The report found that IPAC has helped bring about incremental change in the electoral process through the use of transparent ballot boxes and photographic voter identification cards, the presence of party/candidate‚Äôs agents at all polling stations, and the use of numbered seals for ballot boxes during voting.
Parties commented unfavourably on the diminishing frequency of IPAC meetings which, they feel, provides them with less opportunity to understand the on-going programmes of the Electoral Commission. For example, parties are keen to be kept informed about plans for biometric registration. Political parties also thought they could be consulted on matters relating to district level elections to reduce the voter apathy even though these elections are expected to be non-partisan. None of this workshop‚Äôs outcomes have been implemented by IPAC
There is also a question mark as how why EC should always chair IPAC meeting. This is because the EC is sometimes heavy-handed and intolerant as it chairs IPAC meetings. There is therefore a call for the leadership of the EC to respect the decisions of IPAC, especially where there is a general agreement among parties over a particular issue.
In the 2000 general elections political parties were represented at the various printing houses where the presidential and parliamentary ballots were printed. ¬†This made the political parties feel that they were part of the process and therefore took active part in ensuring the success of all electoral activities. As a consequence of the institutionalization of the Inter Party Advisory Committee (IPAC), constant discussions between the Commission, the Political parties and the donor community continue to yielded new ideas, which brought about more improvement in the electoral process.
The use of modern technology such as the introduction of biometric registration raises a well founded anxiety for political parties in the sense that it has been used in many elections in Africa but voter fraud has not been prevented. It was used in Nigeria and Ivory Coast but none of these prevented multiple voting. So it is important that all political parties get to meet to ask questions as to how we can prevent the pitfalls in this exercise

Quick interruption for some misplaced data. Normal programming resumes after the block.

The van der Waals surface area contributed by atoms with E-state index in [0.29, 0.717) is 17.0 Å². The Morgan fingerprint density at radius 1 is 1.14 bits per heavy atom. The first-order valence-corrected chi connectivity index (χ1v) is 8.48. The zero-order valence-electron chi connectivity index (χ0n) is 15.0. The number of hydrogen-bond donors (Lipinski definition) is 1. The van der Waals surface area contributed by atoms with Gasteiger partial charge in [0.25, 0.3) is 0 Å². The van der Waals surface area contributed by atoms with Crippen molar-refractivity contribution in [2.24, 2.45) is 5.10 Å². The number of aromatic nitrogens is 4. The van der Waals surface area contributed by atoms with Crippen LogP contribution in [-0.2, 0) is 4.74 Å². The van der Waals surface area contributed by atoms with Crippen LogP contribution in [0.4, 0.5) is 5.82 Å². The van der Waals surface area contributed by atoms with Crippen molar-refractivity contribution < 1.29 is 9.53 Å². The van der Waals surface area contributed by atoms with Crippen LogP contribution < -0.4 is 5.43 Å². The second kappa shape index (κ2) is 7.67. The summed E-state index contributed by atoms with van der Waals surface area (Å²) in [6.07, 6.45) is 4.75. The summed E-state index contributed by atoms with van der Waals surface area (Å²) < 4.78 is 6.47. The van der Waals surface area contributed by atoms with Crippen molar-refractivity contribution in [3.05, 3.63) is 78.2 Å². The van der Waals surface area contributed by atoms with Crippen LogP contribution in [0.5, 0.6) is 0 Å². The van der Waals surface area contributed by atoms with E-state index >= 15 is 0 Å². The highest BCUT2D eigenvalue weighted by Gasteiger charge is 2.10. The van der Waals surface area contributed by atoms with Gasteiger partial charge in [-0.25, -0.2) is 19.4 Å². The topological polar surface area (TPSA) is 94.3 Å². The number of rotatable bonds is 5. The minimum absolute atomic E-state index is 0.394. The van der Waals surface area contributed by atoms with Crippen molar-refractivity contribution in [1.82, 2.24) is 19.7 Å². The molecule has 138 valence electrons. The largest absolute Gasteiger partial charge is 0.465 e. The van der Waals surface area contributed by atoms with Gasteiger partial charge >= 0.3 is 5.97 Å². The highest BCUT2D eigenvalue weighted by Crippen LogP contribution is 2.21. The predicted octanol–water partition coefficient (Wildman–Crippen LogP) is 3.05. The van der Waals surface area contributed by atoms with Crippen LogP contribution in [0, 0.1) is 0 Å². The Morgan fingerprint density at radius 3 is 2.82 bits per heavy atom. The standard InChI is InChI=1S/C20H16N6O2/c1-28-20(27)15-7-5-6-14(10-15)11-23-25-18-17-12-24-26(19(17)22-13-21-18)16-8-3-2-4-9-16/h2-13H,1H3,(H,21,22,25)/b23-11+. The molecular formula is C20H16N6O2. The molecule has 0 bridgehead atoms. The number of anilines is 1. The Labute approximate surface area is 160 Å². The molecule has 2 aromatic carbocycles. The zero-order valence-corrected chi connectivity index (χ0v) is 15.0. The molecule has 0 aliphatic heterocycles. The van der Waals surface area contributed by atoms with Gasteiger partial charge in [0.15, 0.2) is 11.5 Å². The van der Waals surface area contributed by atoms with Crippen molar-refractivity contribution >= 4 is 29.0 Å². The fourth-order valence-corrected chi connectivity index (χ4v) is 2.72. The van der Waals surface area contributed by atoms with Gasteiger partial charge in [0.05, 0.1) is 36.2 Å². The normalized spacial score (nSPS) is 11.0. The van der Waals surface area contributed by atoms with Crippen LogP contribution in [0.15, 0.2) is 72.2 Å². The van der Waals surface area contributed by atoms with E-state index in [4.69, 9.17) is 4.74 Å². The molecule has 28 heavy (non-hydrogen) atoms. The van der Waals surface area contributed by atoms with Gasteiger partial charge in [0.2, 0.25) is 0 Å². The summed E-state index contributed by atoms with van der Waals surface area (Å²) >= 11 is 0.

IPAC‚Äôs unwillingness to call the inter‚Äďparty meeting can only fuel the frustration of the political parties into thinking that it is in bed with the government to surprise voters. ¬†The genuine questions that could be raised at such a meeting or meetings would be:
1. Whether there will be pre-piloting in some selected constituencies and if so what processes would be involved in that exercise.
2. Whether queuing to register is the best method since it takes, on average, 15 minutes to complete the process for one person
3. ALTERNATIVELY whether house-to-house registration in the presence of party observers will be a better one
4. Are we going to test-run the new biometric register before the 2012 elections?
5. Will it be reopened before December 2012 or not?
6. How long will the window of registration be?
7. Do we have enough funds to complete the entire nation‚Äôs registration since fifty (50) million is woefully inadequate?
It would be recalled that in 2000, after the photo identification card had been introduced in parts of the country, the Electoral Commission inexplicably stopped the process and in many places in the Volta Region, people voted without photo IDs. I have a deep sense of foreboding that such could be the devil that could befall the biometric registration. The National Census was done in a piecemeal manner, and so were the National Identification exercise and incredibly the District Assembly Election, all under the Mills-Mahama administration. What is to convince me that he biometric registration will be smooth? Dr. Afari Gyan and his team at EC are giving me a genuine cause to believe that it is going to fail.
We need to rise and ask the questions that require immediate answers before we wallow in a deep that could cause Ghana another backwards turn in 2012. I have asked my questions. What about you?
Kwesi Atta-Krufi Hayford.